Year Abroad Blog – #12 The Last Suppers AND Trains of Thought, Part One: Paris and Munich

I RETURNED FROM London to Orleans, where most of my assistant friends had gone, leaving me feeling a bit lost. I felt as if I was in Orleans temporarily now, as a visitor, not a resident, where I had no more work and only a teaspoonful of people to go for coffee with. My colleagues, however, were still around, and I was invited for dinner at Claire’s, one of the French teachers at the collège. I began the evening with her and her husband (and Juliette and co., who came a little later on), but was roped into playing pirates with the two boys soon afterwards, being given a felt hat an expected to understand all the Tintin and cartoon-related references being jabbered at me by hyperactive French six-year-olds. I managed to get by, although my ship was bombed and sunk by Red Rackham the pirate.

The following day, on which I was liberated from the foyer, my family (rather, a portion of it (mother, brother Sean and my aunt)) descended on my adopted hometown for a visit-cum-holiday. We stayed at the charming hotel in town, spookily run by the family of one of the teaching assistants at the collège, where I now had lofty views of the city I had walked in and around for months. We had a nice week exploring the area in my mum’s right-hand drive car, dodging trams and giving way to the left at roundabouts (won’t mention priorité à droite), eating at some of the great restaurants Orleans has to offer, not least enjoying the local white wines. You must understand that my mother’s side of the family are rather partial to wine, and so when I revealed I was going to work in the Loire Valley, they were fairly keen to visit for some reason. That aside, we spent most of the time casually sauntering around Orleans in unexpected sunshine, they admiring the shops and architecture whilst I came round to the fact that these were the last days of my life in France. Seven months had run away: the excitement of moving, my bank card being stolen, Christmas, the Charlie Hebdo shootings, the trip to London… somehow they’d all come and gone so unnoticeably quickly and I was now showing my family around sunny Orleans, much like I had been done in September.

I had especially set aside Orleans Cathedral for their visit. I’ve seen a lot of cathedrals in France and beyond (another blog post, maybe), but Orleans’ is really quite impressive. First of all, it’s enormous, but its cavernous interior is subdued by the beautifully intricate stained glass, depicting the life and death of the city’s most famous muse, Joan of Arc. Speaking of which, we were lucky enough to catch the opening days of the annual Fêtes de Jeanne d’Arc, a series of festivities celebrating the ill-fated heroine. The fêtes opened with a torch-lit procession through the old town, with a podgy and I dare say slightly embarrassed-looking armour-clad girl on horseback who was meant to represent Joan, but frankly looked as though she’d been dragged away from her crêpe and stuck on the back of a horse wondering what the hell was going on.

Another thing I had reserved was the fabled Château de Chambord. I think I was the only one of us assistants who hadn’t yet done it, and I’m so very glad I left it ‘til the end. This not-very-modest hunting lodge of Francois I is fiendishly big; evidently more of a brag than a place to hunt deer, with its soaring white towers and countless chimneys. It has the unique ability to look both menacing and charming at the same time, depending on the sky behind it, and will leave a lasting impression on you should you ever wander around its domain. The inside, however, is agreeably less inspiring than the outside – in fact, other than the intriguing double staircase (thanks Da Vinci) and the great views from the ramparts, the entrance fee only just justifies itself. Don’t let me deter you, though. Chambord is arguably the King of châteaux, and a class way to end my time in France. Look at that, no sooner than I finish my contract as an assistant do I find myself voluntarily becoming Chambord’s PR officer.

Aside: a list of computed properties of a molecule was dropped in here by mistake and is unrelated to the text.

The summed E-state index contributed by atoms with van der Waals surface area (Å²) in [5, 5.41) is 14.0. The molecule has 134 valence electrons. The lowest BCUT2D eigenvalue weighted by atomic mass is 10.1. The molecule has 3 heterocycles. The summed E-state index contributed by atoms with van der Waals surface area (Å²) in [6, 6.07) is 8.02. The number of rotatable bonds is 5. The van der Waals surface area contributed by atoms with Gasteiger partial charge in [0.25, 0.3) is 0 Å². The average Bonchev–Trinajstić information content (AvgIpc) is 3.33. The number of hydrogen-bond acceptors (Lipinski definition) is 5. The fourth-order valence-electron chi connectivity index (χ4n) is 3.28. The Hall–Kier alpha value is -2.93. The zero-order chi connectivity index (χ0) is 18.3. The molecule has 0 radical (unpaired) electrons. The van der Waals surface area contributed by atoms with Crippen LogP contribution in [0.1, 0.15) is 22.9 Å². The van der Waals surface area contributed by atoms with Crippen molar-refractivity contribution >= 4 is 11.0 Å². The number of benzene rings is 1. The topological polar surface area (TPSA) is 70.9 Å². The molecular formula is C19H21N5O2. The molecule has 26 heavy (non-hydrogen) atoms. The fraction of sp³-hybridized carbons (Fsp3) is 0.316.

This isn't the foyer, this is Chambord, although easy to mistake the two, I know

This isn’t the foyer, this is Chambord, although easy to mistake the two, I know

The week wound down in grey, drizzly style as Sean and I prepared for the next leg of my year abroad. Some time before Christmas, he proposed the idea of interrailing across Europe, and since I was well and truly under the influence of the travel bug, I was definitely up for it. If you’re unfamiliar with it, it’s loosely a form of backpacking, although getting around is done by taking trains rather than trekking, facilitated by the use of a fixed-price interrail ‘pass’ which is valid in nearly all countries in Europe.

If there is one person I will remember most fondly after these seven months of living in France, I know who it is. It’s a person who has guided and helped me from day one, always there for support and advice when I’ve been confused or lost. It’s not any of my colleagues, my friends, the troglodytes at the foyer, the students I’ve taught or the friendly faces of the bakers in La Ferté who look at me with a mixed sense of happiness and ‘here we bloody go again..’ None of them. I don’t know her name, but it is the woman who does the pre-recorded announcements at French train stations. Introduced by a jingle that sounds like it belongs in a yogurt advert, her almost hypnotic voice has become indelibly engraved into my brain, so much so that I don’t think I will ever get used to the chap who does the same thing for South West Trains again. So, I only thought it right to end my time in Orleans at the train station. It was there I arrived and it was from there I would leave. From there, Europe awaited by railway.